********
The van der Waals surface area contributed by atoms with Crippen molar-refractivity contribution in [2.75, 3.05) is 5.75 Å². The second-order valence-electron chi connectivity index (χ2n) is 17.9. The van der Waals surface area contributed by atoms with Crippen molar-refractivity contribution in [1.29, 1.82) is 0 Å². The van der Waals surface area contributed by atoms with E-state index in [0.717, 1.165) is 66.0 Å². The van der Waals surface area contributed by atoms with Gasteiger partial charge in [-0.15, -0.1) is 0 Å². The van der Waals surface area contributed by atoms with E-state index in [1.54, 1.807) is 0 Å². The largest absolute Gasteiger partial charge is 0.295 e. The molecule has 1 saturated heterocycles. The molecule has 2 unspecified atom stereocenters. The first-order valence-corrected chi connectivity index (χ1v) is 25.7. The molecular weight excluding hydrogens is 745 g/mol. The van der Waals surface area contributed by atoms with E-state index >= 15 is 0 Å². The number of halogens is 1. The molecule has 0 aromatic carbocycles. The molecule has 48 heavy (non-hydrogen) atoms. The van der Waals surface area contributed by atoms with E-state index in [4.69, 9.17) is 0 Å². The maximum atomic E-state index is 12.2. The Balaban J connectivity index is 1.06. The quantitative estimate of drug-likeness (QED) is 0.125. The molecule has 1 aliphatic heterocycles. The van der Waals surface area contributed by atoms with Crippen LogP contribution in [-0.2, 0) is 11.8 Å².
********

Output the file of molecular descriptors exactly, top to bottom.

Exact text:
The van der Waals surface area contributed by atoms with Crippen molar-refractivity contribution in [2.75, 3.05) is 5.75 Å². The second-order valence-electron chi connectivity index (χ2n) is 17.9. The van der Waals surface area contributed by atoms with Crippen molar-refractivity contribution in [1.29, 1.82) is 0 Å². The van der Waals surface area contributed by atoms with E-state index in [0.717, 1.165) is 66.0 Å². The van der Waals surface area contributed by atoms with Gasteiger partial charge in [-0.15, -0.1) is 0 Å². The van der Waals surface area contributed by atoms with E-state index in [1.54, 1.807) is 0 Å². The largest absolute Gasteiger partial charge is 0.295 e. The molecule has 1 saturated heterocycles. The molecule has 2 unspecified atom stereocenters. The first-order valence-corrected chi connectivity index (χ1v) is 25.7. The molecular weight excluding hydrogens is 745 g/mol. The van der Waals surface area contributed by atoms with E-state index >= 15 is 0 Å². The number of halogens is 1. The molecule has 0 aromatic carbocycles. The molecule has 48 heavy (non-hydrogen) atoms. The van der Waals surface area contributed by atoms with E-state index in [4.69, 9.17) is 0 Å². The maximum atomic E-state index is 12.2. The Balaban J connectivity index is 1.06. The quantitative estimate of drug-likeness (QED) is 0.125. The molecule has 1 aliphatic heterocycles. The van der Waals surface area contributed by atoms with Crippen LogP contribution in [-0.2, 0) is 11.8 Å².